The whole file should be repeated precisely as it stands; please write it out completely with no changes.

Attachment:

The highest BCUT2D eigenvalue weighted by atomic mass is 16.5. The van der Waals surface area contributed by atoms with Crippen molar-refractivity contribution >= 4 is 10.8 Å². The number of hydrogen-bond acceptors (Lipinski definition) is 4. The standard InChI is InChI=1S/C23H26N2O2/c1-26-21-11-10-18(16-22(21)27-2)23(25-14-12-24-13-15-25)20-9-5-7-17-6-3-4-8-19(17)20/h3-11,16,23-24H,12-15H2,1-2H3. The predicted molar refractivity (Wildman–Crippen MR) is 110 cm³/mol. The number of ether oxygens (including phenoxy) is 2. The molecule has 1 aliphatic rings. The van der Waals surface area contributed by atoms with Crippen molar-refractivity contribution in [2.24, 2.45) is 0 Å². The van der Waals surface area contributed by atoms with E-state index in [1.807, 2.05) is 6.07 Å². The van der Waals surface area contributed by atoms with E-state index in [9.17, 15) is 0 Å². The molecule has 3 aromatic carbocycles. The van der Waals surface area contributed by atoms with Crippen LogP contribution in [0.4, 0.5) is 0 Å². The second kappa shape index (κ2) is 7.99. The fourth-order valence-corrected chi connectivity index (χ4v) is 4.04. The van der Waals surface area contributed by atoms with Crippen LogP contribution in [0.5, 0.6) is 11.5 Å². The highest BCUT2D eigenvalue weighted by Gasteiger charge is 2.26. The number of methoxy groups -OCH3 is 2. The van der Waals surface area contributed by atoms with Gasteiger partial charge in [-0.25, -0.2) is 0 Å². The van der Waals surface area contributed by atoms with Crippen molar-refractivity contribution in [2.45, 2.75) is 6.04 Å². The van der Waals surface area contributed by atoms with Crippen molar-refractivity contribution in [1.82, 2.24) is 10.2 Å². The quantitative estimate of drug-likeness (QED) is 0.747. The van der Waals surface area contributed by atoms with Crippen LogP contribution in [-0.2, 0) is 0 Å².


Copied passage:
The highest BCUT2D eigenvalue weighted by atomic mass is 16.5. The van der Waals surface area contributed by atoms with Crippen molar-refractivity contribution >= 4 is 10.8 Å². The number of hydrogen-bond acceptors (Lipinski definition) is 4. The standard InChI is InChI=1S/C23H26N2O2/c1-26-21-11-10-18(16-22(21)27-2)23(25-14-12-24-13-15-25)20-9-5-7-17-6-3-4-8-19(17)20/h3-11,16,23-24H,12-15H2,1-2H3. The predicted molar refractivity (Wildman–Crippen MR) is 110 cm³/mol. The number of ether oxygens (including phenoxy) is 2. The molecule has 1 aliphatic rings. The van der Waals surface area contributed by atoms with Crippen molar-refractivity contribution in [2.24, 2.45) is 0 Å². The van der Waals surface area contributed by atoms with E-state index in [1.807, 2.05) is 6.07 Å². The van der Waals surface area contributed by atoms with E-state index in [9.17, 15) is 0 Å². The molecule has 3 aromatic carbocycles. The van der Waals surface area contributed by atoms with Crippen LogP contribution in [0.4, 0.5) is 0 Å². The second kappa shape index (κ2) is 7.99. The fourth-order valence-corrected chi connectivity index (χ4v) is 4.04. The van der Waals surface area contributed by atoms with Crippen LogP contribution in [0.5, 0.6) is 11.5 Å². The highest BCUT2D eigenvalue weighted by Gasteiger charge is 2.26. The number of methoxy groups -OCH3 is 2. The van der Waals surface area contributed by atoms with Gasteiger partial charge in [-0.25, -0.2) is 0 Å². The van der Waals surface area contributed by atoms with Crippen molar-refractivity contribution in [2.45, 2.75) is 6.04 Å². The van der Waals surface area contributed by atoms with Crippen molar-refractivity contribution in [1.82, 2.24) is 10.2 Å². The quantitative estimate of drug-likeness (QED) is 0.747. The van der Waals surface area contributed by atoms with Crippen LogP contribution in [-0.2, 0) is 0 Å².